The Beginner's Guide to Saws
If you're just starting out in woodworking, it's easy to get overwhelmed by tools and terminology. Saws can be especially confusing, as each is designed for specific types of projects. This simple yet extensive guide will help you make your first saw purchase with confidence. (And when you're ready to buy, make sure to check out our current tool deals!)
Disclaimer: Saws Are Dangerous
Before we go over the different types of saws, there are a few things to keep in mind.
First, like any tool, saws carry inherent risk. Always wear protective equipment, and learn to use your tools before you dive into big projects. Read your manual before you pick up a saw. And if you don't understand something, don't guess! Call an experienced friend or recheck the manual.
You'll need to support your workpieces, so buy some sawhorses and two-by-fours to stabilize them. And finally, don't expect to do something perfectly the first time you pick up a tool. You'll need practice before you make cuts you're happy with. Buy extra materials for practicing!
Power Tools vs. Hand Tools
Power tools have been getting progressively better and cheaper, and they promise a convenience that hand tools don't. But before you sink money into power tools, make sure you actually need them.
Hand tools are significantly cheaper and less dangerous. While you're not guaranteed to make better cuts with hand saws, mistakes happen much faster with power tools.
SEE ALSO: Everything You Need to Know About Buying Secondhand Tools
If you just need to cut a couple of two-by-fours down to size, saw through some pipes, or cut down tree branches, you're better off with a hand tool. Starting a large project? Power tools will likely save you time and energy.
The Basic Hand Saw
If you just need to cut something, consider a hand saw. You can pick one up for $10 to $20 at any hardware store. Be sure to look down the blade to see it's not kinked or bent. Different manufacturers make different grips; find one that fits your hand.
A pruning saw is useful for homeowners and renters alike. If you have trees or bushes growing around your property, a pruning saw lets you take care of them safely and efficiently.
SEE ALSO: Save on Groceries This Summer With a Home Garden
If you need to cut branches that are high off the ground, you can buy fiberglass poles that accept a pruning saw blade. The poles can be pricey — around $50 to $100 — but that's still cheaper than a trip to the emergency room trip after you fall out of a tree.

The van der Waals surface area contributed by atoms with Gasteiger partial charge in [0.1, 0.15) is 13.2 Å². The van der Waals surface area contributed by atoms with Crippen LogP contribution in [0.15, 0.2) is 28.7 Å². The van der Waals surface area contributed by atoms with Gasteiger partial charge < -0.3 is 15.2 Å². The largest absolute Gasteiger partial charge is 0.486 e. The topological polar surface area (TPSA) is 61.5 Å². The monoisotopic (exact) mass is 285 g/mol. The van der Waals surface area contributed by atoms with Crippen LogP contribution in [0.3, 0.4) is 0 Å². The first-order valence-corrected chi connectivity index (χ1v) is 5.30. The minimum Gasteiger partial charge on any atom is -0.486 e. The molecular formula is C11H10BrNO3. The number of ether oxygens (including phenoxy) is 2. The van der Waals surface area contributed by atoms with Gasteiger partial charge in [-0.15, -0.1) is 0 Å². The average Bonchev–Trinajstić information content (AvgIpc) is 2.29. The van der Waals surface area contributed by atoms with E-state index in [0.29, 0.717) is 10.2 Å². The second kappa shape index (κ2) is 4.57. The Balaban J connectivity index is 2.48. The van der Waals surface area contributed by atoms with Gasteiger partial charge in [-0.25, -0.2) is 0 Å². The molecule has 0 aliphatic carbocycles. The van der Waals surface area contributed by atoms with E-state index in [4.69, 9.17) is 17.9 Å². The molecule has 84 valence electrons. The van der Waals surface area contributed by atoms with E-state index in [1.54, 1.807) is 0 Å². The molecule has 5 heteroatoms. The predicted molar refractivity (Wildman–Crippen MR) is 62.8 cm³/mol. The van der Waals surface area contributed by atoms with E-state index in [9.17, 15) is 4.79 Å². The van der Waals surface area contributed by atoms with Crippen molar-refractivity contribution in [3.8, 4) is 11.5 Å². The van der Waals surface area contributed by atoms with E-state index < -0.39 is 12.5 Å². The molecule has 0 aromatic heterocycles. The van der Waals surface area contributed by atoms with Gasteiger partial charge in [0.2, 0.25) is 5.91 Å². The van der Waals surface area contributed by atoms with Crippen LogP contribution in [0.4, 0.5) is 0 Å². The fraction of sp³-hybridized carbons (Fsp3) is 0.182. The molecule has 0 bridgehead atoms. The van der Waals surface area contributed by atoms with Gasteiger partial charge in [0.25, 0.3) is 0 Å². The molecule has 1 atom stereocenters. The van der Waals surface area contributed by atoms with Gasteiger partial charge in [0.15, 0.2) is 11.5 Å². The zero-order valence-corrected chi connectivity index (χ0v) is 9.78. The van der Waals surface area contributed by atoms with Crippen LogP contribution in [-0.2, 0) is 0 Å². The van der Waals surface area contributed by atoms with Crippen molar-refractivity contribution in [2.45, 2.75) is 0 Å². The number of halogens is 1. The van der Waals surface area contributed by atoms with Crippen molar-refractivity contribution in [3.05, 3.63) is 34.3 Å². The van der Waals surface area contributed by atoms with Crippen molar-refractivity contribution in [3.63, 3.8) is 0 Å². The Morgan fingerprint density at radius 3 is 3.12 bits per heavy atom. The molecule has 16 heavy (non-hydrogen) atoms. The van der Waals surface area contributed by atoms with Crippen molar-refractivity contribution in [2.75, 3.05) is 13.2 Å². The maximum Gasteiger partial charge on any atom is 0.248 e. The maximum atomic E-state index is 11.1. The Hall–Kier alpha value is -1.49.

TIP: Don't cut branches flush with the tree; it's harder for the tree to heal. Instead, make a series of cuts, ending at the branch collar.
Hacksaws are incredibly versatile. You can use them to cut through wood, harder plastics, and metals (although harder metals will take a while).
When picking out a hacksaw, focus on the frame. Many come in multiple pieces — avoid these in favor of solid, single-piece frames.
If you're aching from hand saw use, it might be time to upgrade to a circular saw. While cordless tools get better every year, corded circular saws are still much cheaper, just as effective, and don't require batteries or chargers.
Whether you go corded or cordless, know that the blade that comes with your circular saw isn't ideal, and you should immediately buy a new one. Most circular saws come with 24-tooth framing blades, which are a compromise between heavy-duty, 14-tooth demolition blades and more refined blades. If you want clean cuts — or you're cutting soft material — you'll need more teeth.
As a rule of thumb, more blades means a slower, cleaner cut. If you're primarily cutting plywood, consider a 40-tooth blade. If you're cutting medium-density fiberboard (MDF), you need 80 to 120 teeth for a clean cut.
If you foresee DIY home repair in your future, consider a miter saw. It's useful for cutting molding, trim pieces, picture frames, door frames, and anything else that needs an angled cut (also known as a miter joint — thus the name of the saw).
SEE ALSO: 5 DIY Projects You Should Leave to the Pros
Just like the circular saw, the factory blade is likely a bad compromise. Consider immediately replacing your blade to match the material you'll be cutting.
If you're trying to figure out whether you need a jigsaw, you probably don't need a jigsaw. They're especially handy for installing cabinetwork, or cutting holes to make pathways for pipes or wires — those are not generally beginner tasks.
To be sure, jigsaws excel at things no other saws can do, like cutting curved paths through a variety of materials. But if you're starting out, you can safely ignore the jigsaw until you need it.
Table Saws (and Why You Shouldn't Buy One)
Table saws allow you to make long cuts through large workpieces. They're also one of the most dangerous tools in the shop, and are not recommended for beginning woodworkers.
Depending on which sources you read, table saws account for 30,000 to 67,000 injuries each year — and 10% to 15% of those injuries involve amputation.
Introductory-level table saws start around $150 to $200, and you should avoid them like the plague. Cheaper table saws often have rickety frames. If the table saw moves unexpectedly, it can spit your workpiece back at you at astounding speeds — turning a happy Saturday in the shop into an ambulance trip.
If you're tempted to buy a table saw, make sure you can't do the job with a circular saw and a fence clamped to your workpiece. If you still want a table saw, find an experienced friend or a local shop class, and learn how to use this tool before you go out on your own.
Note: This article would not have been possible without the invaluable advice and assistance of Andrew De Lisle, a craftsman with more than a decade of experience in preservation carpentry and carriage-making.
Readers, what are your best saw-buying tips? Let us know in the comments!
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